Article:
Biography of the Signers to the Declaration of Independence, Volume 7
R. W. Pomeroy, 1827
What people are saying - Write a review
We haven't found any reviews in the usual places.
Other editions - View all
Common terms and phrases
active adopted already America appears appointed arms army assembly attention authority became Britain British called carried Carroll cause character circumstances citizens civil colonel colonies commerce committee common conduct congress considerable constitution continued convention course danger delegates desire determined difficulty distinguished duties early effect elected enemy entered established exercise exertions feelings force foreign France friends give given governor honour hope immediately important independence instructions interest Jefferson laws legislature letter liberty lives March means measures ment mind nature necessary Nelson object obtain opinion party passed patriotic peace Pennsylvania period persons political present president principles province quaker received remained representatives resolution respect secure sent situation Smith soon spirit success taken tion treaty United Virginia whole York
Page 102 - Still one thing more, fellow-citizens, a wise and frugal government, which shall restrain men from injuring one another, shall leave them otherwise free to regulate their own pursuits of industry and improvement, and shall not take from the mouth of labor the bread it has earned.
Page 103 - Equal and exact justice to all men, of whatever state or persuasion, religious or political; peace, commerce, and honest friendship with all nations, entangling alliances with none; the support of the State governments in all their rights, as the most competent administrations for our domestic concerns and the surest bulwarks against anti-republican tendencies; the preservation of the general government in its whole constitutional vigor, as the sheet anchor of our peace at home and safety abroad...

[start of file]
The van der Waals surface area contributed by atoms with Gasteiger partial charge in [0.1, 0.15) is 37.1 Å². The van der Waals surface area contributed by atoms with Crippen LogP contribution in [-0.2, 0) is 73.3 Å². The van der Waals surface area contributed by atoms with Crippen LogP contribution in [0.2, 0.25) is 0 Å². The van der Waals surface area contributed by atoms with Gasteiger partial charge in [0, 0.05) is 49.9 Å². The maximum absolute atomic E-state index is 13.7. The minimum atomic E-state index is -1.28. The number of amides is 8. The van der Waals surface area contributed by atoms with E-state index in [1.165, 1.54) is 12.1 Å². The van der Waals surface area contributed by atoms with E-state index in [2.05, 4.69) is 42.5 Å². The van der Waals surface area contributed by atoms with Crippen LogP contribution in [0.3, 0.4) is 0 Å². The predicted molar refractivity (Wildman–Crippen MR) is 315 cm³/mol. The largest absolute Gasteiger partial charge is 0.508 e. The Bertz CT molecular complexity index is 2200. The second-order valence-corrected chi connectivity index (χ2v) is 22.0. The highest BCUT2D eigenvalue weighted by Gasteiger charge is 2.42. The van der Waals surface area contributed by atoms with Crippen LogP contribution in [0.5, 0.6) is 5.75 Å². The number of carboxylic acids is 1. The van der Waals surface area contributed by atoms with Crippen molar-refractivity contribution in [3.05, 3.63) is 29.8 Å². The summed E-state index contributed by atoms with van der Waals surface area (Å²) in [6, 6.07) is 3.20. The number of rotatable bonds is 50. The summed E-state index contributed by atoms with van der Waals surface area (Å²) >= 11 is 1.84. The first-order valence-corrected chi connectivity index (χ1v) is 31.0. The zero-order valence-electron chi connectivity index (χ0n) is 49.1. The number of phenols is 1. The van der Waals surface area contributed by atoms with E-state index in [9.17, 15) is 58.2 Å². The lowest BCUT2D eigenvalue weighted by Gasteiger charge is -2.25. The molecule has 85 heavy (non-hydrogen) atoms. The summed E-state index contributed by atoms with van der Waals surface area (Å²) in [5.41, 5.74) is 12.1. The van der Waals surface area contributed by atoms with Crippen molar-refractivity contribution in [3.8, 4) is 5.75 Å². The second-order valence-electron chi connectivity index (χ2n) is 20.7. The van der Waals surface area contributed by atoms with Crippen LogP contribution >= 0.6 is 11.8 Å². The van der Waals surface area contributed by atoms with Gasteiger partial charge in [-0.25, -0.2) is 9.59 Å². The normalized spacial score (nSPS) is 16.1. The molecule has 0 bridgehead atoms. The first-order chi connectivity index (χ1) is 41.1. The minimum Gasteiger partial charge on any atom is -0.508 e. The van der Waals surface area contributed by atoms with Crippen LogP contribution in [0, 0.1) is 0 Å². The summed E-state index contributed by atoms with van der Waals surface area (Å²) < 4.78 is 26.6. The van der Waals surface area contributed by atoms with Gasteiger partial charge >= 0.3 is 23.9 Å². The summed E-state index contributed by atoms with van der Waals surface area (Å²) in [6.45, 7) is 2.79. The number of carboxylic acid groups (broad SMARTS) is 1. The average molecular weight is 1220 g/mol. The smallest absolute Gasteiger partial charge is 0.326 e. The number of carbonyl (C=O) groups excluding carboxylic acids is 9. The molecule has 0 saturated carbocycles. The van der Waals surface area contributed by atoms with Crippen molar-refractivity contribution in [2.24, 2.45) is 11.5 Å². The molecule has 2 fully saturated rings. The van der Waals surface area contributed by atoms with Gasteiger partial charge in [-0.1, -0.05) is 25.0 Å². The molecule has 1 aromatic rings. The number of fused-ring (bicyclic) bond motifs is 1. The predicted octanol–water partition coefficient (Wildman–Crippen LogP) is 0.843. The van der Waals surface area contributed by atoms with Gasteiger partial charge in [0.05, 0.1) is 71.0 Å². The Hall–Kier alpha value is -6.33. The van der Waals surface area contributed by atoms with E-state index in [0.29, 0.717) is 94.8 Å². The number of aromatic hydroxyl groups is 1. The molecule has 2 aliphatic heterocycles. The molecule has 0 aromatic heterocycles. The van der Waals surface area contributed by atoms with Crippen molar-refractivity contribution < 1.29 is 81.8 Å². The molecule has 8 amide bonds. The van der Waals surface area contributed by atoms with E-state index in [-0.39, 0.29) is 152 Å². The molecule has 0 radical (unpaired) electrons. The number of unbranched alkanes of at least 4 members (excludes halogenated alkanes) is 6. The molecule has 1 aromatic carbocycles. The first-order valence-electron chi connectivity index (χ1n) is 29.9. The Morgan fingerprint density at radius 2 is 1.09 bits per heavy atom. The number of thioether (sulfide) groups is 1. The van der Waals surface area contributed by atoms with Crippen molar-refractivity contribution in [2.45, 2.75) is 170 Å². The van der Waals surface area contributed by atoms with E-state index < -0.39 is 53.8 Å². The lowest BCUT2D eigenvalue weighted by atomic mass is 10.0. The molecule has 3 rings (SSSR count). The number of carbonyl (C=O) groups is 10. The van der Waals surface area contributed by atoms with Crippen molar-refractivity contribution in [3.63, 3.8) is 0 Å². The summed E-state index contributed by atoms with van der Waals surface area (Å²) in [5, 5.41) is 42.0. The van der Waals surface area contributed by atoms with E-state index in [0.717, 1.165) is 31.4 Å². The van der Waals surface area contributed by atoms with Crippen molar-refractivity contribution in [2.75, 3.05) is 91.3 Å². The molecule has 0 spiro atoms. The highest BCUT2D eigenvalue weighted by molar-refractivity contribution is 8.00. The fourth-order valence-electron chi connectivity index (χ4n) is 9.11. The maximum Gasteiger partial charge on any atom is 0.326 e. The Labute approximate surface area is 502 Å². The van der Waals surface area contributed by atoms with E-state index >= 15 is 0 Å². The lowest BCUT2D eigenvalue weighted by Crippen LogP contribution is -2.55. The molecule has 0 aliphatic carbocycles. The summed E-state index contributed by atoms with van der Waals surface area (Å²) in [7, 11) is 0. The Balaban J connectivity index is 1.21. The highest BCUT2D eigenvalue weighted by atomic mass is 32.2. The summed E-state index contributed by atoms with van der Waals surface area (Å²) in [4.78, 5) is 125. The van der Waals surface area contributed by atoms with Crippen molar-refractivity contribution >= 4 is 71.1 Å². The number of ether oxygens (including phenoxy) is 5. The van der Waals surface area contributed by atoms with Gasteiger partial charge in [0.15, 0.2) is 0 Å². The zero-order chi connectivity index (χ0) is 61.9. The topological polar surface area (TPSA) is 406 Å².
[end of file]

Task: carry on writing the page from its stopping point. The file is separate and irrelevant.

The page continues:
Page 104 - These principles form the bright constellation which has gone before us, and guided our steps through an age of revolution and reformation. The wisdom of our sages and blood of our heroes have been devoted to their attainment.
Page 35 - DO, in the name and by the authority of the good people of these colonies, solemnly publish and declare, that these united colonies, are, and of right ought to be, free and independent states ; that they are absolved from all allegiance to the British crown, and that all political connexion between them and the state of Great Britain, is and ought to be totally dissolved...
Page 103 - ... freedom of religion; freedom of the press, and freedom of person under the protection of the habeas corpus, and trial by juries impartially selected. These principles form the bright constellation which has gone before us and guided our steps through an age of revolution and reformation.
Page 33 - Nor have we been wanting in attentions to our British Brethren We have warned them from Time to Time of attempts by their Legislature to extend an unwarrantable Jurisdiction over us...
Page 311 - That the inhabitants of the English colonies in North America, by the immutable laws of nature, the principles of the English Constitution, and the several charters or compacts, have the following rights : Resolved, NCD 1.
Page 28 - But when a long train of abuses and usurpations [begun at a distinguished period and] pursuing invariably the same object, evinces a design to reduce them under absolute despotism, it is their right, it is their duty to throw off such government, and to provide new guards for their future security.
Page 308 - Whereas, since the close of the last war, the British parliament, claiming a power, of right, to bind the people of America by statutes in all cases whatsoever, hath, in some acts, expressly imposed taxes on them, and in others, under various pretences, but in fact for the purpose of raising a revenue, hath imposed rates and duties payable in these colonies...